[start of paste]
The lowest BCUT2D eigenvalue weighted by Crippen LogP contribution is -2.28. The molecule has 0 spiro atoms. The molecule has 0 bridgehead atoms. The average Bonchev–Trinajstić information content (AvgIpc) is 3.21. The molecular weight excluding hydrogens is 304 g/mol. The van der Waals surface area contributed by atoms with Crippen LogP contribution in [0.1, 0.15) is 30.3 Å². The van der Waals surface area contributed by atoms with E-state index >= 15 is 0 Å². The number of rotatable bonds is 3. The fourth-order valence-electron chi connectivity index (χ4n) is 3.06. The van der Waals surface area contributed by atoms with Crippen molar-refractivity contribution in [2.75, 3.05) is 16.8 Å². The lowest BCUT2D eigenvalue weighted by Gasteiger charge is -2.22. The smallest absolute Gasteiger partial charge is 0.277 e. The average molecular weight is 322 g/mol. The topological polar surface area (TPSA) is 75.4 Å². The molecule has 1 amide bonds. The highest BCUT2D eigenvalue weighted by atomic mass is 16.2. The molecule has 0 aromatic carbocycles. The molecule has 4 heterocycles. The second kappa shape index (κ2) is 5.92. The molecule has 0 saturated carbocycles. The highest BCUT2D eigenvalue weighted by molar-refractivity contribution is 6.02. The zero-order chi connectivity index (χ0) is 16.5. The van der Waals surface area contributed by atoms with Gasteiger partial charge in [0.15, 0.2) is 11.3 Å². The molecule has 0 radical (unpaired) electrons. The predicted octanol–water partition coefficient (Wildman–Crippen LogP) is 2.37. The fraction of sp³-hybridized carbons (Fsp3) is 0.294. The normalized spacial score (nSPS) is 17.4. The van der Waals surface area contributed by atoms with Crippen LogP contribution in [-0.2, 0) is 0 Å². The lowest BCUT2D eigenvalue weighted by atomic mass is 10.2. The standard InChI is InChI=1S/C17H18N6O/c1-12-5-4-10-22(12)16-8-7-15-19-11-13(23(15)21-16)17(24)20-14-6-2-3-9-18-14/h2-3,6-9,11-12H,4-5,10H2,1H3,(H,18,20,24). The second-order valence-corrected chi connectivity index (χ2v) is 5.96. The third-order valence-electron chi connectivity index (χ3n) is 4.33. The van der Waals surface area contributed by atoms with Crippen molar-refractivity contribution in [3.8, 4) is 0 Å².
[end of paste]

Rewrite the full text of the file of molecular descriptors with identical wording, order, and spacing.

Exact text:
The lowest BCUT2D eigenvalue weighted by Crippen LogP contribution is -2.28. The molecule has 0 spiro atoms. The molecule has 0 bridgehead atoms. The average Bonchev–Trinajstić information content (AvgIpc) is 3.21. The molecular weight excluding hydrogens is 304 g/mol. The van der Waals surface area contributed by atoms with Crippen LogP contribution in [0.1, 0.15) is 30.3 Å². The van der Waals surface area contributed by atoms with E-state index >= 15 is 0 Å². The number of rotatable bonds is 3. The fourth-order valence-electron chi connectivity index (χ4n) is 3.06. The van der Waals surface area contributed by atoms with Crippen molar-refractivity contribution in [2.75, 3.05) is 16.8 Å². The lowest BCUT2D eigenvalue weighted by Gasteiger charge is -2.22. The smallest absolute Gasteiger partial charge is 0.277 e. The average molecular weight is 322 g/mol. The topological polar surface area (TPSA) is 75.4 Å². The molecule has 1 amide bonds. The highest BCUT2D eigenvalue weighted by atomic mass is 16.2. The molecule has 0 aromatic carbocycles. The molecule has 4 heterocycles. The second kappa shape index (κ2) is 5.92. The molecule has 0 saturated carbocycles. The highest BCUT2D eigenvalue weighted by molar-refractivity contribution is 6.02. The zero-order chi connectivity index (χ0) is 16.5. The van der Waals surface area contributed by atoms with Gasteiger partial charge in [0.15, 0.2) is 11.3 Å². The molecule has 0 radical (unpaired) electrons. The predicted octanol–water partition coefficient (Wildman–Crippen LogP) is 2.37. The fraction of sp³-hybridized carbons (Fsp3) is 0.294. The normalized spacial score (nSPS) is 17.4. The van der Waals surface area contributed by atoms with Crippen LogP contribution in [-0.2, 0) is 0 Å². The lowest BCUT2D eigenvalue weighted by atomic mass is 10.2. The standard InChI is InChI=1S/C17H18N6O/c1-12-5-4-10-22(12)16-8-7-15-19-11-13(23(15)21-16)17(24)20-14-6-2-3-9-18-14/h2-3,6-9,11-12H,4-5,10H2,1H3,(H,18,20,24). The second-order valence-corrected chi connectivity index (χ2v) is 5.96. The third-order valence-electron chi connectivity index (χ3n) is 4.33. The van der Waals surface area contributed by atoms with Crippen molar-refractivity contribution in [3.8, 4) is 0 Å².